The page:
Author + information
- Received December 9, 2013
- Accepted December 19, 2013
- Published online August 1, 2014.
- Madan Tarun, MD, DNB∗ (, )
- Garg Rajiv, MD, DM and
- Thakkar Bhavesh, MD, DM
- ↵∗Reprint requests and correspondence:
Dr. Tarun Madan, Department of Cardiology, U.N. Mehta Institute of Cardiology and Research Centre, Civil Hospital Campus, Asarwa, Ahmedabad, Gujrat 380016, India.
A 30-year-old woman with known rheumatic heart disease presented with New York Heart Association functional class III dyspnea. The patient had undergone balloon mitral valvotomy 14 years previously. Transthoracic echocardiography demonstrated severe mitral stenosis with mean gradient of 18 mm Hg across the mitral valve and a pulmonary artery pressure of 70 mm Hg.
The patient was to undergo balloon mitral valvotomy, but the lower limb venous access was not giving way. A venous angiogram showed a partially obstructed right external iliac vein and complete occlusion of the right common iliac vein and inferior vena cava in the infrahepatic segment (Fig. 1). The option of performing the balloon mitral valvotomy via the internal jugular vein or femoral route was evaluated. The inferior vena cava route was thought to be more appropriate.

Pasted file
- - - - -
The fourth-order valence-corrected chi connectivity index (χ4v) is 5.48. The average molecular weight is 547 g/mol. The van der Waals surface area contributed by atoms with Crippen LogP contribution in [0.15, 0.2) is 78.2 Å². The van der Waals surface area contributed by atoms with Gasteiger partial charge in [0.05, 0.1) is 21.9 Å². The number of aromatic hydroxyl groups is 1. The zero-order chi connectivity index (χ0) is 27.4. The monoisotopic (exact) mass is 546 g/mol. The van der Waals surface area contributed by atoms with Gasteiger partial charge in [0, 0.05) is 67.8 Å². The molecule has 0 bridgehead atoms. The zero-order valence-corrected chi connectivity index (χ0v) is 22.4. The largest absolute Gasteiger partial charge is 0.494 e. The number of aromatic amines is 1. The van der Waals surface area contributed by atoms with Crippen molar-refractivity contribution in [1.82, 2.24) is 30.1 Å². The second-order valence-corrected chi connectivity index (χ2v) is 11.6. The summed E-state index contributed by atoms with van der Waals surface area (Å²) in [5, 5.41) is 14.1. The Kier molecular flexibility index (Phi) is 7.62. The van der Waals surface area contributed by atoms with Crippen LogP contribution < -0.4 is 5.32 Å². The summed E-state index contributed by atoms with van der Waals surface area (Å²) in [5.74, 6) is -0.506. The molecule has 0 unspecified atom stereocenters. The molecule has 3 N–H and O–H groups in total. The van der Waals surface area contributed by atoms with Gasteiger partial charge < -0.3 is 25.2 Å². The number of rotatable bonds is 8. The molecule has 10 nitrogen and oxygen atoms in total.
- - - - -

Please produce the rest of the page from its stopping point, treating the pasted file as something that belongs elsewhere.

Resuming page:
After accessing the right internal jugular vein and right common femoral vein, a roadmap was created of the occluded inferior vena cava segment. The occluded segment of the inferior vena cava was crossed with 0.035-inch J-tipped Terumo wire (Terumo Interventional Systems, Somerset, New Jersey) via right femoral venous access. Balloon angioplasty of the right external iliac vein, right common iliac vein, and inferior vena cava was done sequentially using a 4 × 150-mm Admiral Extreme balloon (Invatac, Roncadelle, Italy), an 8 × 40-mm OptaPro balloon (Cordis Corporation, San Jose, California), and a 24-mm SYM balloon (Lifetech Scientific, Shenzhen, China) (Fig. 2). After the balloon angioplasty, there was brisk flow in the right common iliac vein and inferior vena cava. Successful venous access for balloon mitral valvotomy was established from the right lower limb, and balloon mitral valvotomy was done successfully in a conventional manner using a 26-mm SYM balloon (Lifetech Scientific), and the transmitral gradient decreased from 18 mm Hg to 4 mm Hg (Fig. 3).
The authors have reported that they have no relationships relevant to the contents of this paper to disclose.
- Received December 9, 2013.
- Accepted December 19, 2013.
- American College of Cardiology Foundation